The prescription opioid epidemic in the United States has led to a rise in addiction and premature deaths resulting from opioid overdoses. After years of over prescribing, these highly addictive narcotics have flooded American communities, crippling individuals and devastating families.
Nationwide efforts have been made to combat this deadly crisis, such as prescription drug monitoring programs (PDMPs), the closing of “pill mills,” and the creation of prescription drug take-back programs. Collectively these methods have proven effective; PDMPs have diminished the ability to doctor shop – the act of going to multiple doctors for the same type of drugs. Prescription take-back programs have made it more difficult for these types of drugs to fall into the wrong hands.
Curbing the problem comes at a cost. Individual states are spending millions of dollars on programs such as these. Three years ago, Alameda County, CA, created an ordinance requiring big pharma to offset the costs of prescription drug take-back programs. The county prevailed, but the pharmaceutical companies were not going to lose without a fight.
The pharmaceutical industry feared, and they were right in doing so, that other parts of the country would follow the Alameda County initiative. After two previous attempts to get the ordinance overturned, the U.S. Supreme Court denied an industry request to review the lawsuit over the Alameda County prescription drug take-back program ordinance, The New York Times reports.
Three industry trade groups claimed the ordinance was unconstitutional. They believed that the law violates interstate commerce and discriminates against out-of-state companies through the shifting costs to drug makers.
Joining the Fight
Since the Alameda County ordinance passed, others have followed suit. Two more counties in California and one in Washington have adopted similar laws, according to the article. Scott Cassel, chief executive at the Product Stewardship Institute non-profit which supports take-back programs, found that at least a dozen other local governments around the country are considering similar ordinances.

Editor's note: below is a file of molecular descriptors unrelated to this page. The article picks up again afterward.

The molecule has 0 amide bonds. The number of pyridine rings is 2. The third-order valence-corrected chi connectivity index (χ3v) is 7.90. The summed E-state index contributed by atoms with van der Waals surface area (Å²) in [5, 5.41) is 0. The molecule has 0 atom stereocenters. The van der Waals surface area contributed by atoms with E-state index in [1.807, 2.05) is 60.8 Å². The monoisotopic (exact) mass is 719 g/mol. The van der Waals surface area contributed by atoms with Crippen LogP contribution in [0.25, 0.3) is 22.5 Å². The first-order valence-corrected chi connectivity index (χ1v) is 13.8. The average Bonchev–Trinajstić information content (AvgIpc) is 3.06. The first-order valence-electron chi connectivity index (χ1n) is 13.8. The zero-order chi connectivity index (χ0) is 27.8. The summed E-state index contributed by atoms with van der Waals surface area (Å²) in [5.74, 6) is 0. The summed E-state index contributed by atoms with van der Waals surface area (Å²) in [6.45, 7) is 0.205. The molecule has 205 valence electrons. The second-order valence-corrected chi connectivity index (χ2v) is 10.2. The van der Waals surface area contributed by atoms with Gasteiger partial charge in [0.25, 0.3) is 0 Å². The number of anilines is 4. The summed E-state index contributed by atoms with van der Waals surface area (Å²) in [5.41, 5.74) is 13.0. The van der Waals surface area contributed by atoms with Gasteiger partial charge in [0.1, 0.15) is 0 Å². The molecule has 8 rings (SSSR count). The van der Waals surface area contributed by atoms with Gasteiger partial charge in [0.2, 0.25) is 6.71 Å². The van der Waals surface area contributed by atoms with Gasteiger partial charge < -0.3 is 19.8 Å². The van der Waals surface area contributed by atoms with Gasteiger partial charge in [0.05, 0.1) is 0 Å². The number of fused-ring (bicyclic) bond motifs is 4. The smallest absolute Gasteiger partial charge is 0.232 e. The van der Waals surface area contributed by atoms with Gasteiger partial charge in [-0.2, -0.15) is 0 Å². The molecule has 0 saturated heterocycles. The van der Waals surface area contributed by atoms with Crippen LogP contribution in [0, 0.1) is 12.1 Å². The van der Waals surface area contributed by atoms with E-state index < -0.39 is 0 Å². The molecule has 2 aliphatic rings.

“I think we’ll see a groundswell of both local and state governments,” says Cassel.
Facing Addiction Head On
Efforts which force the hand of pharmaceutical companies to share some of the burden of an epidemic they helped to create is a step in the right direction. However, simply making it more difficult for addicts to get their hands on prescription opioids is not enough. Many addicts will turn to the cheaper, stronger alternative – heroin.
Creating greater access to substance use disorder treatment facilities is of the utmost priority. Educating the public about the nature of prescription drug abuse, and the options available for recovering from addiction, will go a long way in the fight against this insidious issue.
Recovery is difficult process, but one that is well worth it. There are a number of different avenues to take on the road to recovery. At Next Step Intervention, we provide a variety of treatment options to choose from if you are looking for a new way of life – one free from addiction. If you are struggling with prescription opioids or any other mind altering substance, please do not hesitate to reach out for help.